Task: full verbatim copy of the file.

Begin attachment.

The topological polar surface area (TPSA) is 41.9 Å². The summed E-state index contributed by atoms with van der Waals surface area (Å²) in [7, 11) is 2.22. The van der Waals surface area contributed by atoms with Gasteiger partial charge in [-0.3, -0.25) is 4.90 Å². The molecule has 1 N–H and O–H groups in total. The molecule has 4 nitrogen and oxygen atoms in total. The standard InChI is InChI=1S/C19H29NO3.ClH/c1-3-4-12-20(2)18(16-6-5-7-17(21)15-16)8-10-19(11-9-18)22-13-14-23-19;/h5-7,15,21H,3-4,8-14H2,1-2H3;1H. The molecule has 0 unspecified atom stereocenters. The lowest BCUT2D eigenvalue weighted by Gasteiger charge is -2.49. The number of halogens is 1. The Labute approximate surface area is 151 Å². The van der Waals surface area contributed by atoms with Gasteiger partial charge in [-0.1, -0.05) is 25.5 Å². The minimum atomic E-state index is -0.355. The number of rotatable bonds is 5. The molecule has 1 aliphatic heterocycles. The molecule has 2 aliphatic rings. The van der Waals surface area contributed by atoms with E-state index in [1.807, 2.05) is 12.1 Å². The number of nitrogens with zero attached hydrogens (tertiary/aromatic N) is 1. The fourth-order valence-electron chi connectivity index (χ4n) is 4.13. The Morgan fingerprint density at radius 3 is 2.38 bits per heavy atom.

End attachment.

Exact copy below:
The topological polar surface area (TPSA) is 41.9 Å². The summed E-state index contributed by atoms with van der Waals surface area (Å²) in [7, 11) is 2.22. The van der Waals surface area contributed by atoms with Gasteiger partial charge in [-0.3, -0.25) is 4.90 Å². The molecule has 1 N–H and O–H groups in total. The molecule has 4 nitrogen and oxygen atoms in total. The standard InChI is InChI=1S/C19H29NO3.ClH/c1-3-4-12-20(2)18(16-6-5-7-17(21)15-16)8-10-19(11-9-18)22-13-14-23-19;/h5-7,15,21H,3-4,8-14H2,1-2H3;1H. The molecule has 0 unspecified atom stereocenters. The lowest BCUT2D eigenvalue weighted by Gasteiger charge is -2.49. The number of halogens is 1. The Labute approximate surface area is 151 Å². The van der Waals surface area contributed by atoms with Gasteiger partial charge in [-0.1, -0.05) is 25.5 Å². The minimum atomic E-state index is -0.355. The number of rotatable bonds is 5. The molecule has 1 aliphatic heterocycles. The molecule has 2 aliphatic rings. The van der Waals surface area contributed by atoms with E-state index in [1.807, 2.05) is 12.1 Å². The number of nitrogens with zero attached hydrogens (tertiary/aromatic N) is 1. The fourth-order valence-electron chi connectivity index (χ4n) is 4.13. The Morgan fingerprint density at radius 3 is 2.38 bits per heavy atom.